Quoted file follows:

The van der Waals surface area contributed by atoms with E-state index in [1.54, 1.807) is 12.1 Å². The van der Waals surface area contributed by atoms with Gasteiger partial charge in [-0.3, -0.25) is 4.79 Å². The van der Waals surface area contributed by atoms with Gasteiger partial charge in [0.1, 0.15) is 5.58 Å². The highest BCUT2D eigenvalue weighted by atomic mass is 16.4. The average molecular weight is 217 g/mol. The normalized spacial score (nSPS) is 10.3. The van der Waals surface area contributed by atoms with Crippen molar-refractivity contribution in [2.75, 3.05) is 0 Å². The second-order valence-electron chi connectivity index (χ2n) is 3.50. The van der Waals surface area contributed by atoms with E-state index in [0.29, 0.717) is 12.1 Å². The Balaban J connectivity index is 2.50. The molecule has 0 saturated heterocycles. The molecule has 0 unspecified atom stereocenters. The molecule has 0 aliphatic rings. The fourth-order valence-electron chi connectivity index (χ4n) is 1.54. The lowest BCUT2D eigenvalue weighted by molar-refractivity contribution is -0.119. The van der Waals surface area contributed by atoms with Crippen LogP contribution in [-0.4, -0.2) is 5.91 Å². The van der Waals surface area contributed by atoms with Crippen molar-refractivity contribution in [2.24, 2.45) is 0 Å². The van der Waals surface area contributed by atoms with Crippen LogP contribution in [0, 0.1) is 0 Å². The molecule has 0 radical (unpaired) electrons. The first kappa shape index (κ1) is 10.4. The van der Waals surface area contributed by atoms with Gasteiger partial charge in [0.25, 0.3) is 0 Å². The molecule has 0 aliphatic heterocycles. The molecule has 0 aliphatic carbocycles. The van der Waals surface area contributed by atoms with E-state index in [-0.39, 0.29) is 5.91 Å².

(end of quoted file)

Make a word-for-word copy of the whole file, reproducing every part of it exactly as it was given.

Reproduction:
The van der Waals surface area contributed by atoms with E-state index in [1.54, 1.807) is 12.1 Å². The van der Waals surface area contributed by atoms with Gasteiger partial charge in [-0.3, -0.25) is 4.79 Å². The van der Waals surface area contributed by atoms with Gasteiger partial charge in [0.1, 0.15) is 5.58 Å². The highest BCUT2D eigenvalue weighted by atomic mass is 16.4. The average molecular weight is 217 g/mol. The normalized spacial score (nSPS) is 10.3. The van der Waals surface area contributed by atoms with Crippen molar-refractivity contribution in [2.75, 3.05) is 0 Å². The second-order valence-electron chi connectivity index (χ2n) is 3.50. The van der Waals surface area contributed by atoms with E-state index in [0.29, 0.717) is 12.1 Å². The Balaban J connectivity index is 2.50. The molecule has 0 saturated heterocycles. The molecule has 0 unspecified atom stereocenters. The molecule has 0 aliphatic rings. The fourth-order valence-electron chi connectivity index (χ4n) is 1.54. The lowest BCUT2D eigenvalue weighted by molar-refractivity contribution is -0.119. The van der Waals surface area contributed by atoms with Crippen LogP contribution in [-0.4, -0.2) is 5.91 Å². The van der Waals surface area contributed by atoms with Crippen molar-refractivity contribution in [2.24, 2.45) is 0 Å². The van der Waals surface area contributed by atoms with Crippen LogP contribution in [0, 0.1) is 0 Å². The molecule has 0 radical (unpaired) electrons. The first kappa shape index (κ1) is 10.4. The van der Waals surface area contributed by atoms with Gasteiger partial charge in [0.25, 0.3) is 0 Å². The molecule has 0 aliphatic heterocycles. The molecule has 0 aliphatic carbocycles. The van der Waals surface area contributed by atoms with E-state index in [-0.39, 0.29) is 5.91 Å².